The summer of Theresia: what are they going to play?By Theresia
August 15, 2015
The program that Theresia will perform in Toblach and Bozen is entirely devoted to two of the most important composers of the late eighteenth century: Carl Philipp Emanuel Bach and Luigi Boccherini. Musical storiography and also performers have often considered them as less important composers. But the truth is that, despite a certain isolation, both of them had a great influence, each one in his own way, on composers of the following generation. The concise G major Symphony Wq80 that Theresia will perform first was composed by Bach in Zittau in 1758. It is a very successful example of Bach’s symphonic style: we found masterfully melted structural elements (the three movements are linked and are supposed to be performed seamlessly) and narrative elements, that are enlighted by the “enpfindsam” nature of the musical style.
E flat major Concert Wq47 is the last instrumental composition by Carl Philipp Emanuel Bach: he composed it when he was 74, in the last year of his life (1788). This concert is undoubtfully the most famous composition written for both harpsichord and fortepiano, two instruments that, in the modern thought, appear to be like competitors and chronologically distant: but as a matter of fact, they coexisted in concert halls till the beginning of XIX century. Mozart himself performed his concerts with harpsichord in the mid-eighties while, in the same years, performing with fortepiano or harpsichord was immaterial. Bach’s musical writing demonstrates this claim, because language is the same for both: fortepiano and harpsichord converse with each other using the same texture and the same frames, without departing from a thread that focuses on the musical meaning, and deliberately leaving aside the dualism between harpsichord and fortepiano.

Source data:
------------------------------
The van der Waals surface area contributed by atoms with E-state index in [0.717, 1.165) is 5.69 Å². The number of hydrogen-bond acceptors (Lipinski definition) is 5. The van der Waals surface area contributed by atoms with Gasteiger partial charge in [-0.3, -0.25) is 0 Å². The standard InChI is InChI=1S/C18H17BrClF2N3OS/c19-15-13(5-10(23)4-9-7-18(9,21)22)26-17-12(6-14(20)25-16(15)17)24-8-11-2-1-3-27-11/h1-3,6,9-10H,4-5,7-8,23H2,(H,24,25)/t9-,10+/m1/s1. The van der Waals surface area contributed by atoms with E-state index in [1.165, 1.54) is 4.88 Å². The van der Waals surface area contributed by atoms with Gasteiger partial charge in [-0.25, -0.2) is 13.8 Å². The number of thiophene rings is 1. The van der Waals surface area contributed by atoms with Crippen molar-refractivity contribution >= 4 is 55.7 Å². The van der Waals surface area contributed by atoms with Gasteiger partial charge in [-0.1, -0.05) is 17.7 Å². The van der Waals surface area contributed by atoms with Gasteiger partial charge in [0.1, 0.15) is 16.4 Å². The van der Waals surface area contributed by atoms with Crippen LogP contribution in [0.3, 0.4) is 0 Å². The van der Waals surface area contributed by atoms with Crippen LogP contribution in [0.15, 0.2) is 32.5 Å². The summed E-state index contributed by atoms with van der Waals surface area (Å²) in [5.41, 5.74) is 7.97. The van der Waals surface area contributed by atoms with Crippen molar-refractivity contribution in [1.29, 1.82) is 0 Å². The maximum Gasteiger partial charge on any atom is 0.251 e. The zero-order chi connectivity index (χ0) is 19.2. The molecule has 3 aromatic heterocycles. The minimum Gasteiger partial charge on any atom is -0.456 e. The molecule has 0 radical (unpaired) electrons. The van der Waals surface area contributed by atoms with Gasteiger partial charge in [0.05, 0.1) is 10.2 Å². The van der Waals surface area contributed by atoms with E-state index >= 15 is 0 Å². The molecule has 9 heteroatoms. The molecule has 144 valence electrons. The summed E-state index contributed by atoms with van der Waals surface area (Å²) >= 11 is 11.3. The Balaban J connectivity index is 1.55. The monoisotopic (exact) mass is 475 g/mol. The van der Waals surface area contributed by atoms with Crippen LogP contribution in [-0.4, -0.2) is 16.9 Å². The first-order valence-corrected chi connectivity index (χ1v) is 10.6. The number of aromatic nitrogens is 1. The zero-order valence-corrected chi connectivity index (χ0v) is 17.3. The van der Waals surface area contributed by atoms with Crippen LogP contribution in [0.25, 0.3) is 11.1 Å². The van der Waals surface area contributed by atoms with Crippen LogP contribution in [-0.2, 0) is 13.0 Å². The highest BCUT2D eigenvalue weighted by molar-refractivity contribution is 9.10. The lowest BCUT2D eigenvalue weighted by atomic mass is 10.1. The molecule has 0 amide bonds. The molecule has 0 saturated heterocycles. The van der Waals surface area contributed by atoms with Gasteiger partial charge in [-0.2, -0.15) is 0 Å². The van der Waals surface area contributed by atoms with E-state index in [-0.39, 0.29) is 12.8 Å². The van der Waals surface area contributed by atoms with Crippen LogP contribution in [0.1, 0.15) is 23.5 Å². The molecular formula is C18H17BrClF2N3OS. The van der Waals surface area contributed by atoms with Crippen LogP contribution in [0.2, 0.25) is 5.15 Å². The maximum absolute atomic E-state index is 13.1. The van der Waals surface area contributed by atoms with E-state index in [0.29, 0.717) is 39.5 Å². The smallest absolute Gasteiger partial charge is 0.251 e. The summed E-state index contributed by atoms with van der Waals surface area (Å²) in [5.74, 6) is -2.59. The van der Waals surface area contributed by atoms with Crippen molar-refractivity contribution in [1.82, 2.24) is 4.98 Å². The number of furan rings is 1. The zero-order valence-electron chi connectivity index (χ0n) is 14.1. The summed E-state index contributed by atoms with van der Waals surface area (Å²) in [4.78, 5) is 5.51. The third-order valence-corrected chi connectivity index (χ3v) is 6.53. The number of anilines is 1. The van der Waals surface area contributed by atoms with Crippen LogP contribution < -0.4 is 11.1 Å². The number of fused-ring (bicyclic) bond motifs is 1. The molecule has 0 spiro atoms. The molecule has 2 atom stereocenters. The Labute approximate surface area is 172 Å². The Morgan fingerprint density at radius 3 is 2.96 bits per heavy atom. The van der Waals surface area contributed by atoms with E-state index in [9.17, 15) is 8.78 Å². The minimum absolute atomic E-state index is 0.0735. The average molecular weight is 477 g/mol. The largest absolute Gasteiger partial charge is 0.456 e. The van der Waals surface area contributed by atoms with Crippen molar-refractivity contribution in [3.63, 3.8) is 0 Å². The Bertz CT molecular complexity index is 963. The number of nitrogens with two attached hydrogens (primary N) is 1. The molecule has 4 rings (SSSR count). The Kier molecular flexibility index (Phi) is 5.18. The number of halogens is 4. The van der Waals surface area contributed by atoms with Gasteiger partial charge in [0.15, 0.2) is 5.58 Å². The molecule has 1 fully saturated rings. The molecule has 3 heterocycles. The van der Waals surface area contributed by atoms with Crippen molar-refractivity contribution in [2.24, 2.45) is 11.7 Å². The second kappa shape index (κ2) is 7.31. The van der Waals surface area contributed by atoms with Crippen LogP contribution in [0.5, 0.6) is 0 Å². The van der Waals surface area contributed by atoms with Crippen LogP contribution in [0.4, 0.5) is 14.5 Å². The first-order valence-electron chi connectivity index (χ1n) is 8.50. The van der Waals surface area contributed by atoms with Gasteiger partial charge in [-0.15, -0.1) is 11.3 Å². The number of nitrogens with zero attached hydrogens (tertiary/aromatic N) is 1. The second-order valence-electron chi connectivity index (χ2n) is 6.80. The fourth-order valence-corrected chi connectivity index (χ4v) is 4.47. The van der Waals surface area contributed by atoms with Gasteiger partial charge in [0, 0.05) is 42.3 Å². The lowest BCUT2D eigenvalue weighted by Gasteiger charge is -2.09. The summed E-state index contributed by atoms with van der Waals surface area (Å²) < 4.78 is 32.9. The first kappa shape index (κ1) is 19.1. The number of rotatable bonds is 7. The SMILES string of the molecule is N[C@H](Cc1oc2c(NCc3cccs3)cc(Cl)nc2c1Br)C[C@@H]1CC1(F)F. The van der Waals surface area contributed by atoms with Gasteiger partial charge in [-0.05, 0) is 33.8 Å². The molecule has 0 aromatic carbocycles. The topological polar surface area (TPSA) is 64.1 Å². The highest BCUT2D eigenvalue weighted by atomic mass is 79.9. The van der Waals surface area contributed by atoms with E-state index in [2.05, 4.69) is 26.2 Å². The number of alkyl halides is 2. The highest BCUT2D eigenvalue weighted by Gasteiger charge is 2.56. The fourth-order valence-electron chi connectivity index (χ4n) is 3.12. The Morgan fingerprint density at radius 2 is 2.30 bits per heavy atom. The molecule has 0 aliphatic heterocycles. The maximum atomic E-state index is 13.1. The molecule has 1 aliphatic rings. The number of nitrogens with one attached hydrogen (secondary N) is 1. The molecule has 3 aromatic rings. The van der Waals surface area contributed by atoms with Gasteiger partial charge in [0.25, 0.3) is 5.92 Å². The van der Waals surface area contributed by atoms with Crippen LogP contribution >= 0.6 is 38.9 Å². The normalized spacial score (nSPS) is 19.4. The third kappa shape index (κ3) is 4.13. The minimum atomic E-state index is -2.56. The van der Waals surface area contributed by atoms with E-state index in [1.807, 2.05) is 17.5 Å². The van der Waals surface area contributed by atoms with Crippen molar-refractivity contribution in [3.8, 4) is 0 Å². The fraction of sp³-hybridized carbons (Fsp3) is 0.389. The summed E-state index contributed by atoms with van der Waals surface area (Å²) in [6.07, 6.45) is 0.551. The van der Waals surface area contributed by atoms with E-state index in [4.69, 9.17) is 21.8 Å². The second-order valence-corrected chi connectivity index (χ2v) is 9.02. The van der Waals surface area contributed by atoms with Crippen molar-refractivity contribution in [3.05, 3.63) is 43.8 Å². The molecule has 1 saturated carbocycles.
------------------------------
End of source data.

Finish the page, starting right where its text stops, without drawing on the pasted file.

Boccherini’s late symphonic production is well represented by concise D major Ouverture (1790), one of the most celebrated works for orchestra, and by enchanting D major Symphony nr. 27 G520, written for Prussian King Wilhelm II in 1789. This very composition is a work of great interest with both structural and narrative elements modern and experimental, mostly in the last movement (Presto). The symphonic idea is here very close to an advanced concept, like the contemporary Viennese symphonic style of Mozart and Haydn.